Plasmids and strains

Plasmids were transformed into chemically competent cells following standard protocol10. Plasmids were sourced from our earlier work10 and are deposited in Addgene (Supplementary Table S1). To better match the metabolic load between cells, all strains used here expressed at most a single adhesin. However, it is possible to use strains expressing several adhesins. For example, instead of mixing two cell types expressing Ag2 and Ag3, one could use one strain expressing both adhesins10. Doing so produces the expected logical interactions that dictate interface formation but with greater variance in growth rates.

Cell culture

The MG1655 E. coli strain obtained from E. Coli Genetic Stock Center (CGSC #6300) was used for all experiments in this study. For overnight growth, cells were shaken at 37 °C and 300 rpm with antibiotics in Luria broth (LB) media. No ATc was added for overnight growth. Cell stocks were stored in glycerol at −80 °C. For experiments, single colonies were inoculated from agar plates containing antibiotics streaked out from frozen stocks.

Soft agar

To prepare soft agar gels, 20 g l−1 of LB broth powder (Affymetrix #75852) and 0.225% w/v Bacto Agar (BD 214050) was added to distilled water. This mixture was autoclaved and allowed to cool to 50 °C before adding antibiotics or ATc inducer as needed. This mixture was then pipetted into Petri dishes, at 10 ml for 10-cm dishes, 5 ml for 60-mm dishes, 2 ml for 35-mm dishes and six-well plates, and 25 ml for 15-cm dishes. The plates were covered and allowed to cool at room temperature for at least 2 h and used on the day of preparation. For confocal imaging, the soft agar percentage was increased to 0.25% w/v for greater imaging stability.

To seed cells for experiments, 1 μl of overnight culture was pipetted onto the surface of the gel without puncturing the surface using low-adhesion tips (VWR 89174-520). For interface-formation experiments, a multichannel pipette was used to ensure consistent 9-mm spacing between the colonies. For experiments needing greater patterning complexity, stencils were cut out of 4.5-mm acrylic sheets (TAP Plastics) using a laser cutter (Dremel LC40). The stencils were designed so that the pipette tips were just above the surface of the agar by using shims and varying the radii of laser-cut holes.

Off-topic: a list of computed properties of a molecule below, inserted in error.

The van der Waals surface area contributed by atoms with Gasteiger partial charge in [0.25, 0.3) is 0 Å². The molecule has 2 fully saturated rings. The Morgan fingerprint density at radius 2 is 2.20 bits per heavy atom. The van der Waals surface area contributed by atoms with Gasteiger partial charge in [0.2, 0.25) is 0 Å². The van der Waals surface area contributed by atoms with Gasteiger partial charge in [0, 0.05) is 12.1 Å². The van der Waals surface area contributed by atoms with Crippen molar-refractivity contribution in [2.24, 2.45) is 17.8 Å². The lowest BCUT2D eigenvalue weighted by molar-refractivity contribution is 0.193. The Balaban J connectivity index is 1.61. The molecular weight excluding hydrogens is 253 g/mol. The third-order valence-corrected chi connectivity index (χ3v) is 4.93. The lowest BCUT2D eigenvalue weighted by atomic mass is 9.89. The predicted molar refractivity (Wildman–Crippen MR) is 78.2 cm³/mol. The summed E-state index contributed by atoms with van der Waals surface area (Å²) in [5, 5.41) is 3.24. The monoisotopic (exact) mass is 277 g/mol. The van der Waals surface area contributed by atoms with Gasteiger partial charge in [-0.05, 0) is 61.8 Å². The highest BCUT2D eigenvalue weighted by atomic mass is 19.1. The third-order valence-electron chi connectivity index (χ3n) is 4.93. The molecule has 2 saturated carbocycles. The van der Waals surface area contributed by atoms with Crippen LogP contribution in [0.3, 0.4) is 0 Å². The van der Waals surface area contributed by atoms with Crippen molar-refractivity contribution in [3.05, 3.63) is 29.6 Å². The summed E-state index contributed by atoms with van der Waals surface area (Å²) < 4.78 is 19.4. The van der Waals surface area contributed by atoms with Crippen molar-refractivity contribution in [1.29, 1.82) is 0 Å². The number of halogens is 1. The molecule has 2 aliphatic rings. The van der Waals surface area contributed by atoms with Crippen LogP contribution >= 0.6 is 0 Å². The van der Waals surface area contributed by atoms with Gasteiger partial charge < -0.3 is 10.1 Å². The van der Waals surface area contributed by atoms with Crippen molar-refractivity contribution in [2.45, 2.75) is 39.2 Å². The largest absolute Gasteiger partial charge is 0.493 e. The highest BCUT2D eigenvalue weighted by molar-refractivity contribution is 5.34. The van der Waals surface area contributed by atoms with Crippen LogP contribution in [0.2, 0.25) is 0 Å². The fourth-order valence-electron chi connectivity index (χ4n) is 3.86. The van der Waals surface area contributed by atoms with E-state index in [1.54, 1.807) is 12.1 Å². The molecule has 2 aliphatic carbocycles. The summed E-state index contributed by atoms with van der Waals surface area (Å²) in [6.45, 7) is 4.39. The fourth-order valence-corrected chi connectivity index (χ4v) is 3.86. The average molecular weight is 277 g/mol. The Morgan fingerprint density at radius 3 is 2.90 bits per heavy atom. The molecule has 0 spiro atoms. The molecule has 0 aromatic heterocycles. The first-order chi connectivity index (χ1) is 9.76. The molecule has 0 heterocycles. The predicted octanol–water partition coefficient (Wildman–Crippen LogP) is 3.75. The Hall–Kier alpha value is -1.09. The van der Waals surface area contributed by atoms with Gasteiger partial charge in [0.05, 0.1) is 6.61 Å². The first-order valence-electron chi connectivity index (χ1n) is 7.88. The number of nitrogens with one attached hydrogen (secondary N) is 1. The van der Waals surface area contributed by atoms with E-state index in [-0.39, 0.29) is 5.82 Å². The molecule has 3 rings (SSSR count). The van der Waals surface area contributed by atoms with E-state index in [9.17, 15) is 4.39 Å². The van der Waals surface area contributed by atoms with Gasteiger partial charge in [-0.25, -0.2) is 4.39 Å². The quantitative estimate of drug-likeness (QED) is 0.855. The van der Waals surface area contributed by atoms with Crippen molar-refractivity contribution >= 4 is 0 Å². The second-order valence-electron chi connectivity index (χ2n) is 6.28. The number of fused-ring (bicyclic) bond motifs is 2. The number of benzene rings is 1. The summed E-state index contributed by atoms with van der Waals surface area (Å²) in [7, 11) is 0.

Soft agar plates were placed in a 37 °C incubator right side up, with the lid on and no circulating air. Cells were typically grown for 18 h on soft agar before imaging. Note that E. coli transitions to a swarming phenotype in swarming agar, resulting in greater expansion compared with the agar concentrations most commonly used in labs for various purposes. When specified in the text, cells were incubated at room temperature for 48 h, with all other conditions kept constant.

Small peptide inhibitors

Small peptide inhibitor EPEA and the scrambled PEAE were synthesized by GenScript10. Frozen aliquots were stored at −80 °C. To create gels with a specific concentration of inhibitor, aliquots of peptide were first thawed and diluted in distilled water to a 10× working concentration. Soft agar gel solutions were prepared at 1.1× concentration to account for the liquid volume in the 10× peptide solution and kept warm in a 50 °C bath before pouring.

Titrating cell seeding concentration

For experiments needing variable cell concentrations such as the delayed growth experiment, cells were grown in a shaking incubator to stationary phase overnight and diluted in LB media to the desired concentration immediately before seeding.

Mixed cell populations